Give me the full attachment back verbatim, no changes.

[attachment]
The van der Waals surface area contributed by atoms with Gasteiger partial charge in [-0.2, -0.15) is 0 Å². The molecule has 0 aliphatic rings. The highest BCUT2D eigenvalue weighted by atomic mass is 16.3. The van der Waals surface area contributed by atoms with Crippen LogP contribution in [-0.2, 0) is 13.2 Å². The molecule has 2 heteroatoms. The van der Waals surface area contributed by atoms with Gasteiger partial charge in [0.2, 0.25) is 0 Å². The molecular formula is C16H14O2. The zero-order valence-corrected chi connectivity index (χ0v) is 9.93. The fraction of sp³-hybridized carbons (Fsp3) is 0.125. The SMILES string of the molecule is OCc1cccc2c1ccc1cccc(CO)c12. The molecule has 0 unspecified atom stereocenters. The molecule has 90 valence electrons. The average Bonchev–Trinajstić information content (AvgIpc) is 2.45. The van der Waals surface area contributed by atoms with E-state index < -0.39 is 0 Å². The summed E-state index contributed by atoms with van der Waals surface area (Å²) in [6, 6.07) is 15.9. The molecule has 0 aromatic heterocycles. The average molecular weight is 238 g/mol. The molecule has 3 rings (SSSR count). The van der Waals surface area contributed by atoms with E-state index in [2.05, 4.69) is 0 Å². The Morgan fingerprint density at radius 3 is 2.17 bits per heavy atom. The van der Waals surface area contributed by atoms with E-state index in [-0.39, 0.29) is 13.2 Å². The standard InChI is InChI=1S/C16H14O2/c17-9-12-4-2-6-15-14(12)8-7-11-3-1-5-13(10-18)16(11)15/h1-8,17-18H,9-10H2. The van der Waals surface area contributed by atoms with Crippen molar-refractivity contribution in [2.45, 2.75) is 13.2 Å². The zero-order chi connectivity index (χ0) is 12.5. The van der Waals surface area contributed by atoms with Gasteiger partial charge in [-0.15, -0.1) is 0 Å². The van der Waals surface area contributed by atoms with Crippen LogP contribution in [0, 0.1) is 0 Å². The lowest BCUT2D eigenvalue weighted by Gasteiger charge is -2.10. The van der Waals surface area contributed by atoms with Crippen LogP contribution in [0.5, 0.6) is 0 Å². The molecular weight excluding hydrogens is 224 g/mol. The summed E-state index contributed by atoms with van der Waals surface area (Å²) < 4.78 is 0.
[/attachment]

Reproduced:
The van der Waals surface area contributed by atoms with Gasteiger partial charge in [-0.2, -0.15) is 0 Å². The molecule has 0 aliphatic rings. The highest BCUT2D eigenvalue weighted by atomic mass is 16.3. The van der Waals surface area contributed by atoms with Crippen LogP contribution in [-0.2, 0) is 13.2 Å². The molecule has 2 heteroatoms. The van der Waals surface area contributed by atoms with Gasteiger partial charge in [0.2, 0.25) is 0 Å². The molecular formula is C16H14O2. The zero-order valence-corrected chi connectivity index (χ0v) is 9.93. The fraction of sp³-hybridized carbons (Fsp3) is 0.125. The SMILES string of the molecule is OCc1cccc2c1ccc1cccc(CO)c12. The molecule has 0 unspecified atom stereocenters. The molecule has 90 valence electrons. The average Bonchev–Trinajstić information content (AvgIpc) is 2.45. The van der Waals surface area contributed by atoms with E-state index < -0.39 is 0 Å². The summed E-state index contributed by atoms with van der Waals surface area (Å²) in [6, 6.07) is 15.9. The molecule has 0 aromatic heterocycles. The average molecular weight is 238 g/mol. The molecule has 3 rings (SSSR count). The van der Waals surface area contributed by atoms with E-state index in [2.05, 4.69) is 0 Å². The Morgan fingerprint density at radius 3 is 2.17 bits per heavy atom. The van der Waals surface area contributed by atoms with E-state index in [-0.39, 0.29) is 13.2 Å². The standard InChI is InChI=1S/C16H14O2/c17-9-12-4-2-6-15-14(12)8-7-11-3-1-5-13(10-18)16(11)15/h1-8,17-18H,9-10H2. The van der Waals surface area contributed by atoms with Crippen molar-refractivity contribution in [2.45, 2.75) is 13.2 Å². The zero-order chi connectivity index (χ0) is 12.5. The van der Waals surface area contributed by atoms with Gasteiger partial charge in [-0.15, -0.1) is 0 Å². The van der Waals surface area contributed by atoms with Crippen LogP contribution in [0, 0.1) is 0 Å². The lowest BCUT2D eigenvalue weighted by Gasteiger charge is -2.10. The van der Waals surface area contributed by atoms with Crippen LogP contribution in [0.5, 0.6) is 0 Å². The molecular weight excluding hydrogens is 224 g/mol. The summed E-state index contributed by atoms with van der Waals surface area (Å²) < 4.78 is 0.